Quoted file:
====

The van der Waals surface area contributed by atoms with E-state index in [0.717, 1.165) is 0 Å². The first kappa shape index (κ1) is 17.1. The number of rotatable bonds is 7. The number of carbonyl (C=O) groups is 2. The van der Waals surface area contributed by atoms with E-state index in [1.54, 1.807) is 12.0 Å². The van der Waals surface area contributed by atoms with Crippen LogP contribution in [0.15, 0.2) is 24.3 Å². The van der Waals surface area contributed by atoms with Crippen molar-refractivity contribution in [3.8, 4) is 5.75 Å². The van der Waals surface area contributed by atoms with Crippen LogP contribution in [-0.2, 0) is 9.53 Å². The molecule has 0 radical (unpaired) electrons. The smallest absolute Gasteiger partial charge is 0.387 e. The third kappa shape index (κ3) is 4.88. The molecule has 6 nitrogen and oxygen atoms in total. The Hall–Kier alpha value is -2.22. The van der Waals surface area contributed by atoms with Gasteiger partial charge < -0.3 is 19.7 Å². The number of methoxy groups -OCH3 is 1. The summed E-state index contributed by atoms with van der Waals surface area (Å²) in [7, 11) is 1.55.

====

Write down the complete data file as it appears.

The van der Waals surface area contributed by atoms with E-state index in [0.717, 1.165) is 0 Å². The first kappa shape index (κ1) is 17.1. The number of rotatable bonds is 7. The number of carbonyl (C=O) groups is 2. The van der Waals surface area contributed by atoms with E-state index in [1.54, 1.807) is 12.0 Å². The van der Waals surface area contributed by atoms with Crippen LogP contribution in [0.15, 0.2) is 24.3 Å². The van der Waals surface area contributed by atoms with Crippen molar-refractivity contribution in [3.8, 4) is 5.75 Å². The van der Waals surface area contributed by atoms with Crippen LogP contribution in [-0.2, 0) is 9.53 Å². The molecule has 0 radical (unpaired) electrons. The smallest absolute Gasteiger partial charge is 0.387 e. The third kappa shape index (κ3) is 4.88. The molecule has 6 nitrogen and oxygen atoms in total. The Hall–Kier alpha value is -2.22. The van der Waals surface area contributed by atoms with Gasteiger partial charge < -0.3 is 19.7 Å². The number of methoxy groups -OCH3 is 1. The summed E-state index contributed by atoms with van der Waals surface area (Å²) in [7, 11) is 1.55.